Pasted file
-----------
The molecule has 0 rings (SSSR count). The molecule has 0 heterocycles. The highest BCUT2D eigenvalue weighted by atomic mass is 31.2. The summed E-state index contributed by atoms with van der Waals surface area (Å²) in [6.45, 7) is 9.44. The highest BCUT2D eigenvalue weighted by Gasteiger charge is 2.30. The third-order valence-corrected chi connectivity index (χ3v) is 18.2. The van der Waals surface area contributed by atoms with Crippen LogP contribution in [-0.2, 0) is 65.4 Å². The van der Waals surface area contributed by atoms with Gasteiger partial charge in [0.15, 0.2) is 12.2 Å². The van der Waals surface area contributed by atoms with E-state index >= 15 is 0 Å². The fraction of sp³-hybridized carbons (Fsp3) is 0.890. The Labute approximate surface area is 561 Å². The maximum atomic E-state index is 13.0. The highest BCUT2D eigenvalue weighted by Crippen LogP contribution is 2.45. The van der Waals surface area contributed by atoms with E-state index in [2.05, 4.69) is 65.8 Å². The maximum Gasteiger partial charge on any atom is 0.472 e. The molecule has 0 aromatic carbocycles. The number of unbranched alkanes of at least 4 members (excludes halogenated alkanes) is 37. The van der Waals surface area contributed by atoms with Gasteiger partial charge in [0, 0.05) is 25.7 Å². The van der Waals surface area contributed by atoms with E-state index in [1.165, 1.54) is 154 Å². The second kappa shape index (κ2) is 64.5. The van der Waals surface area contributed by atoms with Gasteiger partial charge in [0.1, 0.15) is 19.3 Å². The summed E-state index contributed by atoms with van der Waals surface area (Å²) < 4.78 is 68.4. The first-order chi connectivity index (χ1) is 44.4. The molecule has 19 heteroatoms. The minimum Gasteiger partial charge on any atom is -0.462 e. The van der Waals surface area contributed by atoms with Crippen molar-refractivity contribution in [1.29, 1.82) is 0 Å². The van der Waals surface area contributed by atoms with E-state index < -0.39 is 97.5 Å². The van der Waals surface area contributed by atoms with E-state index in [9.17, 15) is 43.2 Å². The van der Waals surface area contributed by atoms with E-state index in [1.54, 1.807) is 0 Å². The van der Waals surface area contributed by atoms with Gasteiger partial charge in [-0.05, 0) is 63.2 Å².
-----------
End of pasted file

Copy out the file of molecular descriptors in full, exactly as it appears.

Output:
The molecule has 0 rings (SSSR count). The molecule has 0 heterocycles. The highest BCUT2D eigenvalue weighted by atomic mass is 31.2. The summed E-state index contributed by atoms with van der Waals surface area (Å²) in [6.45, 7) is 9.44. The highest BCUT2D eigenvalue weighted by Gasteiger charge is 2.30. The third-order valence-corrected chi connectivity index (χ3v) is 18.2. The van der Waals surface area contributed by atoms with Crippen LogP contribution in [-0.2, 0) is 65.4 Å². The van der Waals surface area contributed by atoms with Gasteiger partial charge in [0.15, 0.2) is 12.2 Å². The van der Waals surface area contributed by atoms with E-state index >= 15 is 0 Å². The fraction of sp³-hybridized carbons (Fsp3) is 0.890. The Labute approximate surface area is 561 Å². The maximum atomic E-state index is 13.0. The highest BCUT2D eigenvalue weighted by Crippen LogP contribution is 2.45. The van der Waals surface area contributed by atoms with E-state index in [2.05, 4.69) is 65.8 Å². The maximum Gasteiger partial charge on any atom is 0.472 e. The molecule has 0 aromatic carbocycles. The number of unbranched alkanes of at least 4 members (excludes halogenated alkanes) is 37. The van der Waals surface area contributed by atoms with Gasteiger partial charge in [0, 0.05) is 25.7 Å². The van der Waals surface area contributed by atoms with E-state index in [1.165, 1.54) is 154 Å². The second kappa shape index (κ2) is 64.5. The van der Waals surface area contributed by atoms with Gasteiger partial charge in [0.1, 0.15) is 19.3 Å². The summed E-state index contributed by atoms with van der Waals surface area (Å²) < 4.78 is 68.4. The first-order chi connectivity index (χ1) is 44.4. The molecule has 19 heteroatoms. The minimum Gasteiger partial charge on any atom is -0.462 e. The van der Waals surface area contributed by atoms with Crippen molar-refractivity contribution in [1.29, 1.82) is 0 Å². The van der Waals surface area contributed by atoms with E-state index < -0.39 is 97.5 Å². The van der Waals surface area contributed by atoms with E-state index in [9.17, 15) is 43.2 Å². The van der Waals surface area contributed by atoms with E-state index in [1.54, 1.807) is 0 Å². The van der Waals surface area contributed by atoms with Gasteiger partial charge in [-0.05, 0) is 63.2 Å².